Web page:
Skip to content
Home » Which train pass to get

Which train pass to get

(aka Is the Swiss Travel Pass worth it?)

One of the most common questions regarding travel in Switzerland is which (if any) pass to get for public transport. I mentioned this a little bit in my main transport post, but this is more of a deep dive.

A few points:

  • For a small country there are an overwhelming number of options with various time frames and levels of coverage. I have tried to cover all the main points, but I would suggest reading through the details for any small benefits I didn’t include in the interest of post size.
  • Unsurprisingly the more flexibility and the more coverage you get, then the more expensive the ticket will be.
  • The boring answer is still that if you really know which offers the best value, then you need to make a rough outline of your trip and do the maths by looking at the costs on the websites for the SBB and any cable cars etc. I have put a few example fares at the end of the post to give some context.
    Note: when looking at prices on the SBB website/app the default price it shows is with the Half-Fare applied, if you log in or select to be a guest without reduction it will show the full price.
  • For families children either travel free, or with large discounts for example you often get the Swiss Family Card with a pass so kids travel free with an adult.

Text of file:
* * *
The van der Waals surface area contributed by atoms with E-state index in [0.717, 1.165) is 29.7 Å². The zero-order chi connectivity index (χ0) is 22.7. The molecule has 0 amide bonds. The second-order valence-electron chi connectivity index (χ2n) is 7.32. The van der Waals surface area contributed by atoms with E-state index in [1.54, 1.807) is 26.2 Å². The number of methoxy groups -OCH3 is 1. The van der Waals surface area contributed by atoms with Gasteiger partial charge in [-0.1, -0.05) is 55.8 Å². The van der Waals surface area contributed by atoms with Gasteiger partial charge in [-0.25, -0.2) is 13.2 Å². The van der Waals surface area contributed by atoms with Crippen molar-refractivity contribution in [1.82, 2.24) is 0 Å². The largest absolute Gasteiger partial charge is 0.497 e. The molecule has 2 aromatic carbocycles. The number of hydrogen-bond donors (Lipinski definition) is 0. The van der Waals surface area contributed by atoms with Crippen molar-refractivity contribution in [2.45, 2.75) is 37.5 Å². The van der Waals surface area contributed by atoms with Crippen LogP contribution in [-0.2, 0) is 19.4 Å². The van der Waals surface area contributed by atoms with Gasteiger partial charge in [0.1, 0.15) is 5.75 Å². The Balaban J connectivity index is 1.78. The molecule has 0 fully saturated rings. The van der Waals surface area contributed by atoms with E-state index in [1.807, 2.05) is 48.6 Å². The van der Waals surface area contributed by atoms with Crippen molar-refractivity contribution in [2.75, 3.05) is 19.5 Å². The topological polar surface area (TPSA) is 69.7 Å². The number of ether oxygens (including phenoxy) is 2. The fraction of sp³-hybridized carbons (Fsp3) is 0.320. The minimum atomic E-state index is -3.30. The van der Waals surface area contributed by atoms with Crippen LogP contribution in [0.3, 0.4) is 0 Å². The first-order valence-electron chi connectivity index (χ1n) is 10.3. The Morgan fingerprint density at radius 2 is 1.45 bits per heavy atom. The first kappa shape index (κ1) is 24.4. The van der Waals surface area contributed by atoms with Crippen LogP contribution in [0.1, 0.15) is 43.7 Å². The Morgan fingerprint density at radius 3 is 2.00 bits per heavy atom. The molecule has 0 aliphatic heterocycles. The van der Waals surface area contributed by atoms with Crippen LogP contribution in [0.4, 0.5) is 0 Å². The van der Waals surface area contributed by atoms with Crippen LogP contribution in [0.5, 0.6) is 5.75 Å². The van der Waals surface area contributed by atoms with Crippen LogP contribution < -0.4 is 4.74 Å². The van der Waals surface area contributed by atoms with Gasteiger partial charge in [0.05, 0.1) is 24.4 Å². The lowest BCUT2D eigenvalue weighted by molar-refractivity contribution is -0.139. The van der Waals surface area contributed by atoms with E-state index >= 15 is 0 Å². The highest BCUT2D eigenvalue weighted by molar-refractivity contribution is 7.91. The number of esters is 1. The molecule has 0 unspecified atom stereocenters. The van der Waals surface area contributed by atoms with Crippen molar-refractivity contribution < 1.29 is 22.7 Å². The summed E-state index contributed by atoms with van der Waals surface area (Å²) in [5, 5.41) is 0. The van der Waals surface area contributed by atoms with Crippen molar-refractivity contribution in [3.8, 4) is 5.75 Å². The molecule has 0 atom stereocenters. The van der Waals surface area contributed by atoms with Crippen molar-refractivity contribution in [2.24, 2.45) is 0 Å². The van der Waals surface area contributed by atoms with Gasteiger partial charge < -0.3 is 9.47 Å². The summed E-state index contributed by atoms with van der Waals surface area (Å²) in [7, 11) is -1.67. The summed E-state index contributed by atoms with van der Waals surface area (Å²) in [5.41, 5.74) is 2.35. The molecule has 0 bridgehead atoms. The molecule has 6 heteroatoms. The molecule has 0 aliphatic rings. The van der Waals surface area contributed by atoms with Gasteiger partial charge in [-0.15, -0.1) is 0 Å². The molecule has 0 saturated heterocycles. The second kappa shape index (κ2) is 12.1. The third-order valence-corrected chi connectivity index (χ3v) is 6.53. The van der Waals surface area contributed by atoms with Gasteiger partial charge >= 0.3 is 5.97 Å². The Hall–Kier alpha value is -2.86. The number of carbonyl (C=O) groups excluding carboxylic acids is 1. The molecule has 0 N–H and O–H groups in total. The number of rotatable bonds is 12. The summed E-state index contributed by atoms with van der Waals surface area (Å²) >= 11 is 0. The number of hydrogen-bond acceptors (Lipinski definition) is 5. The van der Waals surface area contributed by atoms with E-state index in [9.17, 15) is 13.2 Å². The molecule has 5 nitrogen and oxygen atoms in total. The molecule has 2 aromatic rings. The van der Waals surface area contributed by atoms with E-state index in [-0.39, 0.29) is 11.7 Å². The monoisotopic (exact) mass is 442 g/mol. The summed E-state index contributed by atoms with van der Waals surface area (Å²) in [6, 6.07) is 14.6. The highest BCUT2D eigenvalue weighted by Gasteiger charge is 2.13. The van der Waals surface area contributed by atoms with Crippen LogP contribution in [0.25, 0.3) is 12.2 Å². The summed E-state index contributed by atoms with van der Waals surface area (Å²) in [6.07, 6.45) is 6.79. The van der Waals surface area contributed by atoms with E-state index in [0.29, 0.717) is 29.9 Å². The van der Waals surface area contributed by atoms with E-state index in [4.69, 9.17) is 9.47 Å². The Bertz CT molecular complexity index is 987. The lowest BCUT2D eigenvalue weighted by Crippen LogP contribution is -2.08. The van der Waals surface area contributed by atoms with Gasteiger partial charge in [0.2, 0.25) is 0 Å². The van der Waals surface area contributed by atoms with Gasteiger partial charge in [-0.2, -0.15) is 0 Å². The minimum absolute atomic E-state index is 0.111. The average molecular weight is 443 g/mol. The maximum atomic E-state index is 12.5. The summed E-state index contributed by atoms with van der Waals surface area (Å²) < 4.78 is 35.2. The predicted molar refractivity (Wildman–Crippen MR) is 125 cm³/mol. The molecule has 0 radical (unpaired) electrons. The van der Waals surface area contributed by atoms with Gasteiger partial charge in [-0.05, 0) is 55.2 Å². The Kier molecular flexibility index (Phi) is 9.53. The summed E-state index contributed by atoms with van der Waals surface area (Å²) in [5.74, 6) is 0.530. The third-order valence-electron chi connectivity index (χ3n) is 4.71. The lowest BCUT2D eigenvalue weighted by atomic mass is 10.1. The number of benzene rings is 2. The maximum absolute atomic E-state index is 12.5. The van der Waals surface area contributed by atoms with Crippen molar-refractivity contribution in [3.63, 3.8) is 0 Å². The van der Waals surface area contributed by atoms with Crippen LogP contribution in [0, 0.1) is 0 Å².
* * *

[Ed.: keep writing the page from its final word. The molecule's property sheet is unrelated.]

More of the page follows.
• Mostly it is all fairly easy and simple, but there can be a few little surprises. A seat reservation with an extra charge is required on some of the scenic trains regardless of pass (e.g. Glacier Express, Bernina Express), some cable cars don’t give discounts to any of the passes (check the cable car website for prices and discounts before going).
  • All of the information and prices (including conversions) are current as of March 2022, using 2nd class tickets at full adult price.

1. For visitors

1.1 The options

1.1.1 No pass

Buying single tickets as you go along is simple and if you are just staying within a very small area then it might be the most cost effective (eg if you fly into Zürich airport and then just spend a few days in/around Zürich) but if you are moving around the country it will quickly become the most expensive option. Ticket prices are constant regardless of how far in advance you buy them, what time of day it is, or if you take a fast or slow train. The exception is that you can buy Supersaver tickets which can reduce the cost by up to 70%, but these are only available in limited numbers during off-peak times of day and lock you to a set train.